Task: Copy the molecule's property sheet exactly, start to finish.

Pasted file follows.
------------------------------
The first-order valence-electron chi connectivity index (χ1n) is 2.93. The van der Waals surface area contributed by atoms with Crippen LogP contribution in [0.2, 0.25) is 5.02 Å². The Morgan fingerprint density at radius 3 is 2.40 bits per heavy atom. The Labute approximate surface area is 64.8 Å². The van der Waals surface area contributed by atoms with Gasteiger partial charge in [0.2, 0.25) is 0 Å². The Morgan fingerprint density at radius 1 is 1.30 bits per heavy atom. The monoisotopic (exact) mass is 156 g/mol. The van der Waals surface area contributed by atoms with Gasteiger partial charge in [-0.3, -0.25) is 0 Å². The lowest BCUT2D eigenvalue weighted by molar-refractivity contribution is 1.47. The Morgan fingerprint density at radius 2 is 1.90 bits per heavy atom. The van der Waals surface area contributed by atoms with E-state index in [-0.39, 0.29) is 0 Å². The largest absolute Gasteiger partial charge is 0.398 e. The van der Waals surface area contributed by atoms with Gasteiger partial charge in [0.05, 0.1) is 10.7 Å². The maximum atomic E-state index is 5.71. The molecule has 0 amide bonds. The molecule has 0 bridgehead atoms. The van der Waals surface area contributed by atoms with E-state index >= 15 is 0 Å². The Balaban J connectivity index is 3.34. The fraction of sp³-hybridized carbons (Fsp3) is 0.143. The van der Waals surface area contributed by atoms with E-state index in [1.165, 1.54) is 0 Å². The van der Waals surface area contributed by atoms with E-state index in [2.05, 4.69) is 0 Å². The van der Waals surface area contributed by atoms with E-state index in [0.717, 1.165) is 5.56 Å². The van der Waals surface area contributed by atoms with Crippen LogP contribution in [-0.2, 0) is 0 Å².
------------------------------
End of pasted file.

The first-order valence-electron chi connectivity index (χ1n) is 2.93. The van der Waals surface area contributed by atoms with Crippen LogP contribution in [0.2, 0.25) is 5.02 Å². The Morgan fingerprint density at radius 3 is 2.40 bits per heavy atom. The Labute approximate surface area is 64.8 Å². The van der Waals surface area contributed by atoms with Gasteiger partial charge in [0.2, 0.25) is 0 Å². The Morgan fingerprint density at radius 1 is 1.30 bits per heavy atom. The monoisotopic (exact) mass is 156 g/mol. The van der Waals surface area contributed by atoms with Gasteiger partial charge in [-0.3, -0.25) is 0 Å². The lowest BCUT2D eigenvalue weighted by molar-refractivity contribution is 1.47. The Morgan fingerprint density at radius 2 is 1.90 bits per heavy atom. The van der Waals surface area contributed by atoms with E-state index in [-0.39, 0.29) is 0 Å². The largest absolute Gasteiger partial charge is 0.398 e. The van der Waals surface area contributed by atoms with Gasteiger partial charge in [0.05, 0.1) is 10.7 Å². The maximum atomic E-state index is 5.71. The molecule has 0 amide bonds. The molecule has 0 bridgehead atoms. The van der Waals surface area contributed by atoms with E-state index >= 15 is 0 Å². The Balaban J connectivity index is 3.34. The fraction of sp³-hybridized carbons (Fsp3) is 0.143. The van der Waals surface area contributed by atoms with E-state index in [1.165, 1.54) is 0 Å². The van der Waals surface area contributed by atoms with E-state index in [2.05, 4.69) is 0 Å². The van der Waals surface area contributed by atoms with E-state index in [0.717, 1.165) is 5.56 Å². The van der Waals surface area contributed by atoms with Crippen LogP contribution in [-0.2, 0) is 0 Å².